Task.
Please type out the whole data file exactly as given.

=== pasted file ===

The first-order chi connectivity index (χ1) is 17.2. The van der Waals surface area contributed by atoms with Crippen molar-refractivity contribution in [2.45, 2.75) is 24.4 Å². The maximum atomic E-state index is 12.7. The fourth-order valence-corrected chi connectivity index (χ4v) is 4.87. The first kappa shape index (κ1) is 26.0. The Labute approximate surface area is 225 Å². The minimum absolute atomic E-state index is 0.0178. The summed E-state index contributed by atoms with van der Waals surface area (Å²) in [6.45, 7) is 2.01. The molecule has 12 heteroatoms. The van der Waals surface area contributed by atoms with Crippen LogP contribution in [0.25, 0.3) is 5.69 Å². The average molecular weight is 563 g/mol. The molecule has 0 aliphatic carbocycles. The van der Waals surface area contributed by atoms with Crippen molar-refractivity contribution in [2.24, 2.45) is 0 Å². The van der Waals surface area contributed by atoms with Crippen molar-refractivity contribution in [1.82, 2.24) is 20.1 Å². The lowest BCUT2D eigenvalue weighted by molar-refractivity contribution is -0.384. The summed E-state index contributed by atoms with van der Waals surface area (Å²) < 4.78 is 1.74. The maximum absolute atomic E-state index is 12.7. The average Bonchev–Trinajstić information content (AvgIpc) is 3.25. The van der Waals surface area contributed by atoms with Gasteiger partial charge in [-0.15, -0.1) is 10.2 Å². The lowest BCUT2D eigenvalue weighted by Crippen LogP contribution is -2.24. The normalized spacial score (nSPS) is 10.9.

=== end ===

The first-order chi connectivity index (χ1) is 17.2. The van der Waals surface area contributed by atoms with Crippen molar-refractivity contribution in [2.45, 2.75) is 24.4 Å². The maximum atomic E-state index is 12.7. The fourth-order valence-corrected chi connectivity index (χ4v) is 4.87. The first kappa shape index (κ1) is 26.0. The Labute approximate surface area is 225 Å². The minimum absolute atomic E-state index is 0.0178. The summed E-state index contributed by atoms with van der Waals surface area (Å²) in [6.45, 7) is 2.01. The molecule has 12 heteroatoms. The van der Waals surface area contributed by atoms with Crippen LogP contribution in [0.25, 0.3) is 5.69 Å². The average molecular weight is 563 g/mol. The molecule has 0 aliphatic carbocycles. The van der Waals surface area contributed by atoms with Crippen molar-refractivity contribution in [2.24, 2.45) is 0 Å². The van der Waals surface area contributed by atoms with Crippen molar-refractivity contribution in [1.82, 2.24) is 20.1 Å². The lowest BCUT2D eigenvalue weighted by molar-refractivity contribution is -0.384. The summed E-state index contributed by atoms with van der Waals surface area (Å²) < 4.78 is 1.74. The maximum absolute atomic E-state index is 12.7. The average Bonchev–Trinajstić information content (AvgIpc) is 3.25. The van der Waals surface area contributed by atoms with Gasteiger partial charge in [-0.15, -0.1) is 10.2 Å². The lowest BCUT2D eigenvalue weighted by Crippen LogP contribution is -2.24. The normalized spacial score (nSPS) is 10.9.